Clear-sky surface albedos over land areas were derived from corresponding TOA albedos with the Staylor and Wilber (1990) approach. This approach modified the Koepke and Kriebel (1987) linear relationship between surface and TOA albedos to compute daily averages instead of instantaneous values. The source of TOA albedos changed depending on the snow/ice condition at the surface. For land areas that are snow/ice free throughout a month, monthly average clear-sky broadband TOA albedos from ERBE measurements were used for every day of the month. For land areas that are snow/ice covered during all or part of a month, the ERBE monthly average value was used for snow/ice-free days of the month. For snow/ice-covered days of that month, clear-sky TOA albedos were constituted from the lowest daily TOA reflectances available from C1 data, a method that was also used over ice-covered ocean areas. The ERBE data cover the period March 1985–December 1988 and were used as such for those 46 months. The ERBE monthly average TOA albedos over this period show less than 1% interannual variability on a month-by-month basis. Therefore, multiyear monthly averages of these albedos from the ERBE period were also used for the corresponding months outside the ERBE period. Other parts of the albedo algorithm remain consistent with Darnell et al. (1992).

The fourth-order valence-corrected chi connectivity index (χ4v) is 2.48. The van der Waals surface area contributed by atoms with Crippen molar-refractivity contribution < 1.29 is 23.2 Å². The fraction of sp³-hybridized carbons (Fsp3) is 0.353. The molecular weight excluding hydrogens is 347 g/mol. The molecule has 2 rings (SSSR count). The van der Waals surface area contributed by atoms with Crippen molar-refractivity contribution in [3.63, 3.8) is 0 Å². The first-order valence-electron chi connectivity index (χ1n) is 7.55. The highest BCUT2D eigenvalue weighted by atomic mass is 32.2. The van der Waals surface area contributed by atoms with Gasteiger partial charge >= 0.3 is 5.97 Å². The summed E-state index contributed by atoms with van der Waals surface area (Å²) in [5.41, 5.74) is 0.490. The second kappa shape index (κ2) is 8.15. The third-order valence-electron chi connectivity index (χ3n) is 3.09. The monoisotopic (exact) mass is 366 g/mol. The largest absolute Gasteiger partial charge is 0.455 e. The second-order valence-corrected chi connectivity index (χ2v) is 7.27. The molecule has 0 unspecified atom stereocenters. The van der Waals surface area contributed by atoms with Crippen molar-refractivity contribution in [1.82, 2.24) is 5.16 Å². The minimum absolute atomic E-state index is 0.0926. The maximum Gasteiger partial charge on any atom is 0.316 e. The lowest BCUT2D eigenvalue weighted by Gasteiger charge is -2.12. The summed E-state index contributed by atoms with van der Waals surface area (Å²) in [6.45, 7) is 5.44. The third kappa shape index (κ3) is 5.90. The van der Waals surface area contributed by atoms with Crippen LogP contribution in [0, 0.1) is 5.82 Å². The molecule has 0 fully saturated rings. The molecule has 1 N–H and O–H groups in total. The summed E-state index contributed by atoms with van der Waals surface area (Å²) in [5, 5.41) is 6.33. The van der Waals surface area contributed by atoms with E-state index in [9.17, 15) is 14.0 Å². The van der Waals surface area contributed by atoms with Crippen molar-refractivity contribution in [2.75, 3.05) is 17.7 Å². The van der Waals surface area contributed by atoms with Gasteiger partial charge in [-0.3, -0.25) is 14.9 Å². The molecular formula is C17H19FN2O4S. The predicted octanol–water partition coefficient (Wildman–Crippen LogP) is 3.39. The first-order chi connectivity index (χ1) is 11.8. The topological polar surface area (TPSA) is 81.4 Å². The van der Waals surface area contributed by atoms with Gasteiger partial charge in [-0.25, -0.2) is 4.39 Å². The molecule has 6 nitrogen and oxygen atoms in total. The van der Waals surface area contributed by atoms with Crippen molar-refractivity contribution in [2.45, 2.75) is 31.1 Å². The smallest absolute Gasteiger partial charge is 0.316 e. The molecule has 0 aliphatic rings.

Hemispheric and global climatological average surface radiative fluxes (W m−2) for January, July, and the whole year from the Langley 8-yr SRB dataset. Numbers in parentheses are standard deviations and represent interannual variabilities of the means.
Differences between hemispheric and global climatological average surface radiative fluxes from each of the GCMs with those from the LaRC dataset (W m−2) for Jan, Jul, and whole year.
Comparison of the absorption of solar radiation at the surface and in the atmosphere. Fluxes are in W m−2. Numbers in parentheses are percentages of TOA insolation.
Table A1. Aerosol radiative parameters τ, g, and ω for the five scene types.